As the market plunged, a small group of veteran investors were still buying. Howard Marks, co-founder and co-chairman of Oaktree Capital, is one of those veterans. Marks, who made a fortune during the financial crisis loading up on distressed corporate debt, is continuing to add positions in order to take advantage of the cheap asset prices arising from the free fall that gripped markets over the past week. “We’re adding to positions,” Marks told Business Insider, stating that, “We’re buying every day. We’re endeavoring to be fully invested, but with caution.”
How Oaktree Made Billions During The Financial Crisis
|Bought $10 billion position in falling market, $650 million per week|
|Oaktree investors made $6 billion|
|Billionaire Marks and his partners made $1.5 billion|
Source: Business Insider
He’s not alone. AlphaOne Capital’s founding partner Dan Niles is also taking the market pullback as a buying opportunity. “Toward the end of the day today, we started covering a lot of our shorts and started to actually pick up some longs,” Niles told CNBC on Wednesday. He added, “We love seeing the panic on the Street.” (To read more, see: Market Rout Ends Growth Stocks’ 10-Year Reign.)
What It Means for Investors
Contrary to the view of many Wall Street experts who, wary of an overstretched market, have been persistently calling for an imminent collapse, Marks’ own outlook is much less dire. To be sure, he’s not brimming with optimism, but he thinks the current market does not require the extreme defensive mentality that seems to have taken hold of many market participants in the last week. He continues to buy, believing that optimism will return, and only when that optimism becomes extreme will it become time to think about selling.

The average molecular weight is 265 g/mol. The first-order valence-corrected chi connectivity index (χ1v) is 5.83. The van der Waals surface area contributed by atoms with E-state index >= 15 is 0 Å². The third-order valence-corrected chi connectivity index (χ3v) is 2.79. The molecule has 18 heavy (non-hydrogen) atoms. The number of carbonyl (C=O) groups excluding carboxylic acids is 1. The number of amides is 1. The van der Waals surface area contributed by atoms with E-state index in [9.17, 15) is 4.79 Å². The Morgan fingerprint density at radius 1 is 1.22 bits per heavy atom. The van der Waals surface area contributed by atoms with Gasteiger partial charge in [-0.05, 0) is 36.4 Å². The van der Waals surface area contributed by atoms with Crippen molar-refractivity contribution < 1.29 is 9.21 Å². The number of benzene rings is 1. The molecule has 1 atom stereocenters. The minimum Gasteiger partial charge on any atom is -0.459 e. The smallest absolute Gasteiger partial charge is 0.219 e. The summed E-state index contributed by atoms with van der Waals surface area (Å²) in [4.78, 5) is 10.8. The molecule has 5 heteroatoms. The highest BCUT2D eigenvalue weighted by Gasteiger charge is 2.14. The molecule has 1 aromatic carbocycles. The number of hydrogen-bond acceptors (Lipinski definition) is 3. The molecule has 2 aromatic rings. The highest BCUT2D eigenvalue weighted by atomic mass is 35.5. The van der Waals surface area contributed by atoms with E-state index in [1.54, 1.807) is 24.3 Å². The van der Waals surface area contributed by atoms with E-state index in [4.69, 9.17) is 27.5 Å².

While the climate today is perhaps not as extreme, the strategy of selling when the market has reached extreme bullishness and buying when everyone else is frantically selling, is precisely the one that made him a fortune during the financial crisis. In the depths of that crisis, when everyone else was running scared, Marks and his partner Bruce Karsh began buying up billions of dollars worth of distressed corporate debt. After several months of hard buying, Marks and Karsh built up a position worth $10 billion, which ultimately netted Oaktree investors about $6 billion when the debt rebounded. Marks and his partners came away with $1.5 billion.
While Niles would agree with Marks that there is no reason to panic and that the market selloff represents some bargain opportunities, his perspective suggests that investors avoid assets that could be negatively affected by a trade war with China. “We’re trying to find names that don’t have China exposure, that don’t really get impacted by tariffs,” he said. He likes Alphabet Inc. (GOOG), Microsoft Corp. (MSFT) and AT&T Inc. (T).
Bargains in a Down Market
Source: Alpha One Capital Partners, CNBC
Further declines in the market will provide even more opportunity for value buyers look for equities and bargain prices. But just because an asset looks cheap doesn’t mean it’s a bargain; investors will still need to find value in strong fundamentals, and may have to be willing a period of market upheavals before being rewarded.